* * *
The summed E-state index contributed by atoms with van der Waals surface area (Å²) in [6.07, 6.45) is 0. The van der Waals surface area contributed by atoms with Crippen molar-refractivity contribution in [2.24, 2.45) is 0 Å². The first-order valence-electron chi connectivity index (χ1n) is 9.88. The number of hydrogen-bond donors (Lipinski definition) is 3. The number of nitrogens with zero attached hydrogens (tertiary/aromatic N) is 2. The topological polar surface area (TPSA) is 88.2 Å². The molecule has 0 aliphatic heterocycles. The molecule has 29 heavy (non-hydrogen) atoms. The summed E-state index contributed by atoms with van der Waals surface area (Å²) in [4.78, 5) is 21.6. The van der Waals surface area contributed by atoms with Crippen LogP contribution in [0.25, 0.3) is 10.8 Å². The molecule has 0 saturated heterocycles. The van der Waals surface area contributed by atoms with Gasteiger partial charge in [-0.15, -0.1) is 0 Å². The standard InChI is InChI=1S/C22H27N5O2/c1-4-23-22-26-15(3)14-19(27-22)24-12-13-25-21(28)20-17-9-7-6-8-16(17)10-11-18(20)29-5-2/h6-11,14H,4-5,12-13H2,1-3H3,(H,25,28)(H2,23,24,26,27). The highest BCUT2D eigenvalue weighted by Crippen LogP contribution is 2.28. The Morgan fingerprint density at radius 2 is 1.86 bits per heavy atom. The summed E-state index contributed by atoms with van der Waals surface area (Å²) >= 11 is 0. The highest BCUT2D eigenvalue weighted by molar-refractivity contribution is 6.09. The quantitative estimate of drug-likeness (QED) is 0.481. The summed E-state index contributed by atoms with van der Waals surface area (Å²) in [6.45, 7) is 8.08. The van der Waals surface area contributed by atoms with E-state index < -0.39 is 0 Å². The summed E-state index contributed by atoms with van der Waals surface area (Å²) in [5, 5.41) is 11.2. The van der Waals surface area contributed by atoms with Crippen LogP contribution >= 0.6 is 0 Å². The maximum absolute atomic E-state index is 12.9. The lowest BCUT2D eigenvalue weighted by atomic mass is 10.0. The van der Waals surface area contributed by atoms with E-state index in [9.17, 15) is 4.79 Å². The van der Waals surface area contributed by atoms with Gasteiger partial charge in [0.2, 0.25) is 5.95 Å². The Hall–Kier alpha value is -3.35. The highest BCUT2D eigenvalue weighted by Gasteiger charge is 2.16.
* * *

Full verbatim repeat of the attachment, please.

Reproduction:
The summed E-state index contributed by atoms with van der Waals surface area (Å²) in [6.07, 6.45) is 0. The van der Waals surface area contributed by atoms with Crippen molar-refractivity contribution in [2.24, 2.45) is 0 Å². The first-order valence-electron chi connectivity index (χ1n) is 9.88. The number of hydrogen-bond donors (Lipinski definition) is 3. The number of nitrogens with zero attached hydrogens (tertiary/aromatic N) is 2. The topological polar surface area (TPSA) is 88.2 Å². The molecule has 0 aliphatic heterocycles. The molecule has 29 heavy (non-hydrogen) atoms. The summed E-state index contributed by atoms with van der Waals surface area (Å²) in [4.78, 5) is 21.6. The van der Waals surface area contributed by atoms with Crippen LogP contribution in [0.25, 0.3) is 10.8 Å². The molecule has 0 saturated heterocycles. The van der Waals surface area contributed by atoms with Gasteiger partial charge in [-0.15, -0.1) is 0 Å². The standard InChI is InChI=1S/C22H27N5O2/c1-4-23-22-26-15(3)14-19(27-22)24-12-13-25-21(28)20-17-9-7-6-8-16(17)10-11-18(20)29-5-2/h6-11,14H,4-5,12-13H2,1-3H3,(H,25,28)(H2,23,24,26,27). The highest BCUT2D eigenvalue weighted by Crippen LogP contribution is 2.28. The Morgan fingerprint density at radius 2 is 1.86 bits per heavy atom. The summed E-state index contributed by atoms with van der Waals surface area (Å²) >= 11 is 0. The highest BCUT2D eigenvalue weighted by molar-refractivity contribution is 6.09. The quantitative estimate of drug-likeness (QED) is 0.481. The summed E-state index contributed by atoms with van der Waals surface area (Å²) in [6.45, 7) is 8.08. The van der Waals surface area contributed by atoms with E-state index < -0.39 is 0 Å². The summed E-state index contributed by atoms with van der Waals surface area (Å²) in [5, 5.41) is 11.2. The van der Waals surface area contributed by atoms with Crippen LogP contribution >= 0.6 is 0 Å². The maximum absolute atomic E-state index is 12.9. The lowest BCUT2D eigenvalue weighted by atomic mass is 10.0. The van der Waals surface area contributed by atoms with E-state index in [9.17, 15) is 4.79 Å². The van der Waals surface area contributed by atoms with Gasteiger partial charge in [0.2, 0.25) is 5.95 Å². The Hall–Kier alpha value is -3.35. The highest BCUT2D eigenvalue weighted by Gasteiger charge is 2.16.